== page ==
Anyway, I think historians will look back and they'll be able to have a better look at mistakes after some time has passed. Along Jake's question, there is no such thing as short-term history. I don't think you can possibly get the full breadth of an administration until time has passed: Where does a President's -- did a President's decisions have the impact that he thought they would, or he thought they would, over time? Or how did this President compare to future Presidents, given a set of circumstances that may be similar or not similar? I mean, there's -- it's just impossible to do. And I'm comfortable with that.

The Bush administrative team really is rather remarkable; on the one hand, it consistently held that no one could have possibly predicted 9/11, levees breaking, rioting and sectarian violence in Iraq, the economic crisis, and a number of other events, yet Bush officials have also argued that only history can judge them. Apparently, it's simply impossible for any human being to imagine future possibilities, or to judge anything accurately in the present, either. This leaves us only with hindsight – perhaps the only appropriate way to judge those whose approach is backwards.

Fortunately, the administration faced these twin impossibilities of prediction and judgment armed with the preternaturally accurate "gut" and deep faith in truthiness of George W. Bush, and the infallible vision of Dick Cheney, sager than everyone else in the administration, but also wiser than the Uniform Code of Military Justice, the Geneva Conventions, the Federalist papers, the Declaration of Independence, the Magna Carta, the Constitution, and the Boy Scout Oath. Perhaps that's why, even though Bush told reporters yet again that only history can judge him, as Dan Froomkin notes, "Bush has been plenty willing to assert his view of history's verdict on his presidency, even while saying it's too early for others to do so." Yes, in 2004, 81% of 415 polled historians judged the Bush administration a "failure." But if things somehow get better, well then, reckless behavior that accidentally produces good results clearly isn't irresponsible. A few conservative historians have argued that time is on Bush's side, and Bush, his family and friends firmly believe that history will vindicate him. And after all, how could all those historians fairly judge Bush all the way back in 2004? Hurricane Katrina and the economic crisis hadn't even happened yet.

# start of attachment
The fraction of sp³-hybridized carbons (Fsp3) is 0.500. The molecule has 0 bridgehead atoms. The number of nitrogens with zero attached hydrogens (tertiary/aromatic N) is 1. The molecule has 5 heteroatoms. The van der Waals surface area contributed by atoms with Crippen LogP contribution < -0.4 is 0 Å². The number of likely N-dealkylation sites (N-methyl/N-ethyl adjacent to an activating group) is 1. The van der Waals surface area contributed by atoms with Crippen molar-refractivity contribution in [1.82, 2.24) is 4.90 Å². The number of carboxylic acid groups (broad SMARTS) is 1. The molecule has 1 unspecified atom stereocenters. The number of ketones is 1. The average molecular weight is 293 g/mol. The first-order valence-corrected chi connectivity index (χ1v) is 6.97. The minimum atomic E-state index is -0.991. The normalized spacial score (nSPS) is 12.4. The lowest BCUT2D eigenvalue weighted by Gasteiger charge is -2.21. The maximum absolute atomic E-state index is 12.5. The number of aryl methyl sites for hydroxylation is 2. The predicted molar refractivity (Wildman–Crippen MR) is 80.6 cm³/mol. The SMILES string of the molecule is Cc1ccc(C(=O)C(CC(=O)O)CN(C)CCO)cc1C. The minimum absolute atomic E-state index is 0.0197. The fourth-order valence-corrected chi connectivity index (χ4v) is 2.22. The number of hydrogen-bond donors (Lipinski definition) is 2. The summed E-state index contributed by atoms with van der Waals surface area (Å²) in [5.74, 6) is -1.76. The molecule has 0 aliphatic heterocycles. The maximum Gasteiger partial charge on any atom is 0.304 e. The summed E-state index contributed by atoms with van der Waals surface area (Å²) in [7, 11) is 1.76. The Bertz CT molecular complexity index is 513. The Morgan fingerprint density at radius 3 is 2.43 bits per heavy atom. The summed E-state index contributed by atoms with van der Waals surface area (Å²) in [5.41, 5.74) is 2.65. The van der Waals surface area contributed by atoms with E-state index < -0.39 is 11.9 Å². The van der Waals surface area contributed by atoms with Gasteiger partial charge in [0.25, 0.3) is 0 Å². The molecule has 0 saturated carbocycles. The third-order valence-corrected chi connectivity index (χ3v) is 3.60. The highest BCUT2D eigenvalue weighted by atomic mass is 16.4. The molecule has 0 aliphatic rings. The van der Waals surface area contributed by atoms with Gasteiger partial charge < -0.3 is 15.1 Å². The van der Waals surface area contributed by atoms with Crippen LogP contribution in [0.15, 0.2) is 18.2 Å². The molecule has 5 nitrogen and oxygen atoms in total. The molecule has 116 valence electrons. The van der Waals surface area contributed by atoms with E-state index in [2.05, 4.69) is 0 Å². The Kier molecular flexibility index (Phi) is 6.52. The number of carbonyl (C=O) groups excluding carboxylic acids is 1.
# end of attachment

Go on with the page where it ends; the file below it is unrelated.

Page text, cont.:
Some historians and journalists talk of objective standards, but no one can fairly say that George Bush, captain of a brave team, is the worst president ever.

Similarly, to use a sports analogy Bush could understand, no one can fairly say that after going a winless, unprecedented 0-16 in the regular season, the 2008 Detroit Lions are the NFL's worst team ever.

Oh sure, some wags might even try to make the case that Bush and the Lions are pretty much the same, but that's a hard sell:

Over seven seasons under [Matt] Millen's leadership as team CEO, the Detroit Lions owned the NFL's worst winning percentage (31–81, .277), have never had a winning season, have never finished higher than third place in the NFC North, and have not played in any post-season games. Despite this record of total and complete failure, Millen received a five-year contract extension at the start of the 2005 season.

One has a duty to quibble with overwhelming public opinion, common sense assessments, and the very act of critical judgment. Strong alternative cases can often be made. For instance, historians of football might argue that the Cincinnati Bengals, with one winning season in the past 18, are a greater failure, and "an embarrassment to sport," that is, a black mark on the entire endeavor of sports altogether. The same cannot be fairly said of Bush in relation to government and leadership, for while some critics churlishly insist he is the worst president ever, others more charitably place him merely among the four or even five worst presidents of all time. Calling him the absolute "worst" is therefore terribly premature.

Plus, who's to say someone worse won't come along? After all, continuing with our sports analogy, the Detroit Lions are actually 0-17 going back to the 2007 season, and theoretically, they could lose all their games in 2009, too. Some of the games in 2008 were close. They could go 0-16 again in 2009, but lose by an even wider margin. (It would take some effort, but they could break their record of failing to "win a road game for three years (0-24)," too.)